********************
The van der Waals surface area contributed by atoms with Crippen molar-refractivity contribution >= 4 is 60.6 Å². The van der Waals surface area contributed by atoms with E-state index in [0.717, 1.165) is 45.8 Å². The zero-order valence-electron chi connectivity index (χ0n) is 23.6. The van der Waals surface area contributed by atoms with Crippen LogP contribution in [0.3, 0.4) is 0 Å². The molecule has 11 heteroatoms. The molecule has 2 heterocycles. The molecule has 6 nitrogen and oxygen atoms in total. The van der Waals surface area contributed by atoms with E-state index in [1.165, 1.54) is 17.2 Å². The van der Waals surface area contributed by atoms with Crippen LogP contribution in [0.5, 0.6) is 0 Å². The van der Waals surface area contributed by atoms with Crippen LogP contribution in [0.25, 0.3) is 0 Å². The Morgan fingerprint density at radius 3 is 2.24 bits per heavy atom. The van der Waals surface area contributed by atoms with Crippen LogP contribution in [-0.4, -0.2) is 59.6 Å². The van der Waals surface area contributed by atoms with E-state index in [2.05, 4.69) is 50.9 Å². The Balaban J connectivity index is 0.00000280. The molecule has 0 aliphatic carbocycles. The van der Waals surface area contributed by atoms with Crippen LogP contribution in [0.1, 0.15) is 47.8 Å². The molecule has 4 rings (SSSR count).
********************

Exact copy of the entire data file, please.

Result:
The van der Waals surface area contributed by atoms with Crippen molar-refractivity contribution >= 4 is 60.6 Å². The van der Waals surface area contributed by atoms with E-state index in [0.717, 1.165) is 45.8 Å². The zero-order valence-electron chi connectivity index (χ0n) is 23.6. The van der Waals surface area contributed by atoms with Crippen LogP contribution in [0.3, 0.4) is 0 Å². The molecule has 11 heteroatoms. The molecule has 2 heterocycles. The molecule has 6 nitrogen and oxygen atoms in total. The van der Waals surface area contributed by atoms with E-state index in [1.165, 1.54) is 17.2 Å². The van der Waals surface area contributed by atoms with Crippen LogP contribution in [0.5, 0.6) is 0 Å². The van der Waals surface area contributed by atoms with Crippen LogP contribution in [0.25, 0.3) is 0 Å². The Morgan fingerprint density at radius 3 is 2.24 bits per heavy atom. The van der Waals surface area contributed by atoms with Crippen LogP contribution in [-0.4, -0.2) is 59.6 Å². The van der Waals surface area contributed by atoms with E-state index in [2.05, 4.69) is 50.9 Å². The Balaban J connectivity index is 0.00000280. The molecule has 0 aliphatic carbocycles. The van der Waals surface area contributed by atoms with Crippen LogP contribution in [0.1, 0.15) is 47.8 Å². The molecule has 4 rings (SSSR count).